While there are tools for testing and verifying that business processes are functioning correctly in valid situations these tools are incapable of detecting logical vulnerabilities. For example, tools have no means of detecting if a user is able to circumvent the business process flow through editing parameters, predicting resource names or escalating privileges to access restricted resources nor do they have any mechanism to help the human testers to suspect this state of affairs.
The following are some common tool types that can be useful in identifying business logic issues.
HP Business Process Testing Software
Intercepting Proxy - To observe the request and response blocks of HTTP traffic.
Burp Proxy - http://portswigger.net/burp/proxy.html
Paros Proxy - http://www.parosproxy.org/
Web Browser Plug-ins - To view and modify HTTP/HTTPS headers, post parameters and observe the DOM of the Browser
Tamper Data (for Internet Explorer) - https://addons.mozilla.org/en-us/firefox/addon/tamper-data/
TamperIE (for Internet Explorer) - http://www.bayden.com/tamperie/
Firebug (for Internet Explorer) - https://addons.mozilla.org/en-us/firefox/addon/firebug/ and http://getfirebug.com/
Miscellaneous Test Tools
Web Developer toolbar - https://chrome.google.com/webstore/detail/bfbameneiokkgbdmiekhjnmfkcnldhhm
HTTP Request Maker - https://chrome.google.com/webstore/detail/kajfghlhfkcocafkcjlajldicbikpgnp?hl=en-US
HTTP Response Browser - https://chrome.google.com/webstore/detail/mgekankhbggjkjpcbhacjgflbacnpljm?hl=en-US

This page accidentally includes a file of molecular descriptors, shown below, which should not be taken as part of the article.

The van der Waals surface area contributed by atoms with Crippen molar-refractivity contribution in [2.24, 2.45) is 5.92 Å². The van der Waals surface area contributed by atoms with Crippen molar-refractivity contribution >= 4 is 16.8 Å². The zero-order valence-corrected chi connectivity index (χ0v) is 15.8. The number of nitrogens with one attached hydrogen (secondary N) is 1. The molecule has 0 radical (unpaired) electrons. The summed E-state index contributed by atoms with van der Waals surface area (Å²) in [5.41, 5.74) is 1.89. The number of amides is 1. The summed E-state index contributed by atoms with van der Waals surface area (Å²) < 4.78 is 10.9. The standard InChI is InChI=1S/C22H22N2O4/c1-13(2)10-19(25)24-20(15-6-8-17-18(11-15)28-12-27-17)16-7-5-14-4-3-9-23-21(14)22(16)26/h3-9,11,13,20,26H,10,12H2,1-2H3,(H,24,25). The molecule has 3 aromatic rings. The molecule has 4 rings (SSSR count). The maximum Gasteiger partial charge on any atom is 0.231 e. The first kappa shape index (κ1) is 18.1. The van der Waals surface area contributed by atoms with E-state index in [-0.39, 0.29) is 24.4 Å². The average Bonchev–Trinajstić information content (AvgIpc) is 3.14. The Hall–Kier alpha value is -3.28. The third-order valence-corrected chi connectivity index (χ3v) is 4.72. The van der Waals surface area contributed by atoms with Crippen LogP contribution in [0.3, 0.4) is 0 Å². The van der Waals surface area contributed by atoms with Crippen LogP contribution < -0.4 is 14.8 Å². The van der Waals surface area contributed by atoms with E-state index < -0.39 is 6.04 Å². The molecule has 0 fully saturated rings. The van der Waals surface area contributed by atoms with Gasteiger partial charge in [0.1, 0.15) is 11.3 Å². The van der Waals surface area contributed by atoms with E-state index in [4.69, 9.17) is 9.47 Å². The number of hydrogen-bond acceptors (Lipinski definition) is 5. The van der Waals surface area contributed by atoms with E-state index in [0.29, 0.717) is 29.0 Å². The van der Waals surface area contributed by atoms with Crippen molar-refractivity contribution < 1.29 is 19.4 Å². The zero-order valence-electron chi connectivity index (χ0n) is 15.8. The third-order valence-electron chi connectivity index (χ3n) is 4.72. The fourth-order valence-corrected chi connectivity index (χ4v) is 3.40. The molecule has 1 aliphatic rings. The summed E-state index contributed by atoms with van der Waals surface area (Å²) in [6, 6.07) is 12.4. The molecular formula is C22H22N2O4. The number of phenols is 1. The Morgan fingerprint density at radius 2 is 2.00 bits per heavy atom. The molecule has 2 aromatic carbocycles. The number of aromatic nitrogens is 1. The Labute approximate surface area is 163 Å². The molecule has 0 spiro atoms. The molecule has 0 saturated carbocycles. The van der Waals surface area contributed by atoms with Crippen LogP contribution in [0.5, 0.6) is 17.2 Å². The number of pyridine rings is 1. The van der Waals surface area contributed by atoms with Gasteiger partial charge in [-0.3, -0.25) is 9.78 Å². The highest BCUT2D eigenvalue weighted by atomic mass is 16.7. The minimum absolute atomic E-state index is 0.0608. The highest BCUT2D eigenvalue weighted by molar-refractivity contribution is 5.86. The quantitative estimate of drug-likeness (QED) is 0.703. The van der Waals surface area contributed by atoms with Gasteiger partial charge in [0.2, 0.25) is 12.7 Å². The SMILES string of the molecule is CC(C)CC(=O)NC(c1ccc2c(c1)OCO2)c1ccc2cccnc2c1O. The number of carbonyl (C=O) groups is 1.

Firebug lite for Chrome - https://chrome.google.com/webstore/detail/bmagokdooijbeehmkpknfglimnifench
Business Logic Vulnerabilities in Web Applications - http://www.google.com/url?sa=t&rct=j&q=BusinessLogicVulnerabilities.pdf&source=web&cd=1&cad=rja&ved=0CDIQFjAA&url=http%3A%2F%2Faccorute.googlecode.com%2Ffiles%2FBusinessLogicVulnerabilities.pdf&ei=2Xj9UJO5LYaB0QHakwE&usg=AFQjCNGlAcjK2uz2U87bTjTHjJ-T0T3THg&bvm=bv.41248874,d.dmg
The Common Misuse Scoring System (CMSS): Metrics for Software Feature Misuse Vulnerabilities - NISTIR 7864 - http://csrc.nist.gov/publications/nistir/ir7864/nistir-7864.pdf
Designing a Framework Method for Secure Business Application Logic Integrity in e-Commerce Systems, Faisal Nabi - http://ijns.femto.com.tw/contents/ijns-v12-n1/ijns-2011-v12-n1-p29-41.pdf
Finite State testing of Graphical User Interfaces, Fevzi Belli - http://www.slideshare.net/Softwarecentral/finitestate-testing-of-graphical-user-interfaces
Principles and Methods of Testing Finite State Machines - A Survey, David Lee, Mihalis Yannakakis - http://www.cse.ohio-state.edu/~lee/english/pdf/ieee-proceeding-survey.pdf